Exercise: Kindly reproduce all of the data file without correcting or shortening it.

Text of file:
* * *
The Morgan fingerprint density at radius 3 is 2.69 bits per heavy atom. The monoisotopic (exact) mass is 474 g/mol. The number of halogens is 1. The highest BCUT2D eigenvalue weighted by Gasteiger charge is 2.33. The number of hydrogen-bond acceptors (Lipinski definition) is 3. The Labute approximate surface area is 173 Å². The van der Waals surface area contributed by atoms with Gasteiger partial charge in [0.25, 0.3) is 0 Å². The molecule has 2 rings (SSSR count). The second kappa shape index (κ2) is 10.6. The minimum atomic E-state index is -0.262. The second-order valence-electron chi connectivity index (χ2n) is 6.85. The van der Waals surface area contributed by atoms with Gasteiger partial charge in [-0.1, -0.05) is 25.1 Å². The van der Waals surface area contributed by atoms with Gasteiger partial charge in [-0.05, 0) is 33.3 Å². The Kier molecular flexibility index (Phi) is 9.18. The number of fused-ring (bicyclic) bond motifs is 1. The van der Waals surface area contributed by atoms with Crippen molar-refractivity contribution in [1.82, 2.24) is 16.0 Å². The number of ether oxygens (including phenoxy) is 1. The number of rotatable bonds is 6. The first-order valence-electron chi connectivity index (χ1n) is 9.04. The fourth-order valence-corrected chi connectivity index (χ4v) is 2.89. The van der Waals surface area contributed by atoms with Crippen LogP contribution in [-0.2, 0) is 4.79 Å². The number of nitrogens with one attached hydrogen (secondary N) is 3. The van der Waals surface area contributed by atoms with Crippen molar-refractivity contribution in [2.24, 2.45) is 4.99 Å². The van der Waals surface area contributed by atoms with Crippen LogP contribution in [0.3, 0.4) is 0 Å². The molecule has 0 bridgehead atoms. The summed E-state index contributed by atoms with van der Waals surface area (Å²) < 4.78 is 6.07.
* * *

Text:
The Morgan fingerprint density at radius 3 is 2.69 bits per heavy atom. The monoisotopic (exact) mass is 474 g/mol. The number of halogens is 1. The highest BCUT2D eigenvalue weighted by Gasteiger charge is 2.33. The number of hydrogen-bond acceptors (Lipinski definition) is 3. The Labute approximate surface area is 173 Å². The van der Waals surface area contributed by atoms with Gasteiger partial charge in [0.25, 0.3) is 0 Å². The molecule has 2 rings (SSSR count). The second kappa shape index (κ2) is 10.6. The minimum atomic E-state index is -0.262. The second-order valence-electron chi connectivity index (χ2n) is 6.85. The van der Waals surface area contributed by atoms with Gasteiger partial charge in [-0.1, -0.05) is 25.1 Å². The van der Waals surface area contributed by atoms with Gasteiger partial charge in [-0.05, 0) is 33.3 Å². The Kier molecular flexibility index (Phi) is 9.18. The number of fused-ring (bicyclic) bond motifs is 1. The van der Waals surface area contributed by atoms with Crippen molar-refractivity contribution in [1.82, 2.24) is 16.0 Å². The number of ether oxygens (including phenoxy) is 1. The number of rotatable bonds is 6. The first-order valence-electron chi connectivity index (χ1n) is 9.04. The fourth-order valence-corrected chi connectivity index (χ4v) is 2.89. The van der Waals surface area contributed by atoms with Crippen LogP contribution in [-0.2, 0) is 4.79 Å². The number of nitrogens with one attached hydrogen (secondary N) is 3. The van der Waals surface area contributed by atoms with Crippen molar-refractivity contribution in [2.24, 2.45) is 4.99 Å². The van der Waals surface area contributed by atoms with Crippen LogP contribution in [0.3, 0.4) is 0 Å². The molecule has 0 bridgehead atoms. The summed E-state index contributed by atoms with van der Waals surface area (Å²) < 4.78 is 6.07.